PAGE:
But once again, I find myself thinking, Man, if they ever want anyone to be able to learn how to play and write music from this stuff, they need to completely upend the manner in which they talk about and describe it.

 

I've pulled at a lot of dense and obscure jargon in my 6 decades, from the law to competing schools of object oriented programming, and, though I have some practical understanding of music, I have to say that the formal language devoted to broad music theory is stupefying: an etymology of arbitrariness bordering on the utterly absurd.

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Oh... and use a pentatonic with minor scale for fill in. A simple pentatonic melody is gonna rock.

 

 

Very true. The pentatonic can work well with strange chords if you find common tones between chords. Once you start thinking about it there are tons of possibilities with chord substitutions, or taking an expected melody and altering one note to fit with an unexpected chord.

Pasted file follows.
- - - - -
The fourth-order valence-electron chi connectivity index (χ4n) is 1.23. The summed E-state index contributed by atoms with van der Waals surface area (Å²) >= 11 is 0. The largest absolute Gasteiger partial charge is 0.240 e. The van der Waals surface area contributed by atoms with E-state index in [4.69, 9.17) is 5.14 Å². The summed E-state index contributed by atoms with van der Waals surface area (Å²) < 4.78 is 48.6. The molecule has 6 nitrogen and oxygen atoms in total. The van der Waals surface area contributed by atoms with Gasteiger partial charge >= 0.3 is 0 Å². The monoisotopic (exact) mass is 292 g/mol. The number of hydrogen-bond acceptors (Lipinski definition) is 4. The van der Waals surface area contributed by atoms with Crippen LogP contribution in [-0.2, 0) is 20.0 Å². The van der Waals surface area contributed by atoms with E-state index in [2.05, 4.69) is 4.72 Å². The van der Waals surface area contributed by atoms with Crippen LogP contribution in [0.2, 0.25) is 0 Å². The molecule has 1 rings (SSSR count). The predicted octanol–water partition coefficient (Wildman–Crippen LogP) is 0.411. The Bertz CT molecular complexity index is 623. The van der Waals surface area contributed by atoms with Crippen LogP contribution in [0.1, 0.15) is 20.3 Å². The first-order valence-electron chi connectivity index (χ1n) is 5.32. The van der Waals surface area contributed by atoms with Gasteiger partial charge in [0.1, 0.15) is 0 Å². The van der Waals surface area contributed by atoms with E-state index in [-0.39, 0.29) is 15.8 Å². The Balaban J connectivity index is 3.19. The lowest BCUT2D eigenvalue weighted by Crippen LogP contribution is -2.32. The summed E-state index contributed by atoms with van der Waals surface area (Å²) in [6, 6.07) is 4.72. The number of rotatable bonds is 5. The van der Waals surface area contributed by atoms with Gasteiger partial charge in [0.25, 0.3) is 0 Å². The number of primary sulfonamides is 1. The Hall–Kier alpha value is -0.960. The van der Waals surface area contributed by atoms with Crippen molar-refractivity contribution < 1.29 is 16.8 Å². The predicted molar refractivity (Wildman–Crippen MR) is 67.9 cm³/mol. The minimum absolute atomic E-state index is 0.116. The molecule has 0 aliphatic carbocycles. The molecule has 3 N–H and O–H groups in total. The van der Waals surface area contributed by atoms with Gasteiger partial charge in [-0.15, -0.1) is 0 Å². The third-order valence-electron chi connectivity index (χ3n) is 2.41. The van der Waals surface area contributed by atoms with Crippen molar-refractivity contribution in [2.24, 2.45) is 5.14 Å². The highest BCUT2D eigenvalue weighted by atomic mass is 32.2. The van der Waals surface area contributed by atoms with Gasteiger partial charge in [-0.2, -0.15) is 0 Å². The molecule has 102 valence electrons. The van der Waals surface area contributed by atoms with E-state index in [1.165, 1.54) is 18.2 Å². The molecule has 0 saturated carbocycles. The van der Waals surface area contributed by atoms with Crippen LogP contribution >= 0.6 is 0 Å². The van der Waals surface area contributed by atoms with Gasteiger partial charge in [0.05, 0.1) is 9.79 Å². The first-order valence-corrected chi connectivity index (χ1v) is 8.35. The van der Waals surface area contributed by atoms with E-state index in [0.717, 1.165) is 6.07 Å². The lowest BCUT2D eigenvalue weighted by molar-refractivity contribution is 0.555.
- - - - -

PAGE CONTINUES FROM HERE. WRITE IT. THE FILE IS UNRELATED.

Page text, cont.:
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there lies the problem... i seem to over rely on pentatonics on my guitar, yet i can't make up pentatonic melodies in singing
:(

 

 

Or so you seem to have convinced yourself... :)

 

Think very simple for a pentatonic melody. No noodling but driving. Get a cool, simple rhythm for the voice then try out the b7 to the tonic on that rhythm.

 

Just for illustration purposes:

 

Think about the rhythm of the 1st line in the song Happy Birthday.. Now, use the b7 for the "happy" bit and then the tonic for the word "birthday". Slow it way down and chug an Em chord.

 

Now change the words to "Kill your sister". :eek:

 

D

Kill your

Em

sis-ter!

 

Em

And your

D

mo-ther! (same melody but chord changes)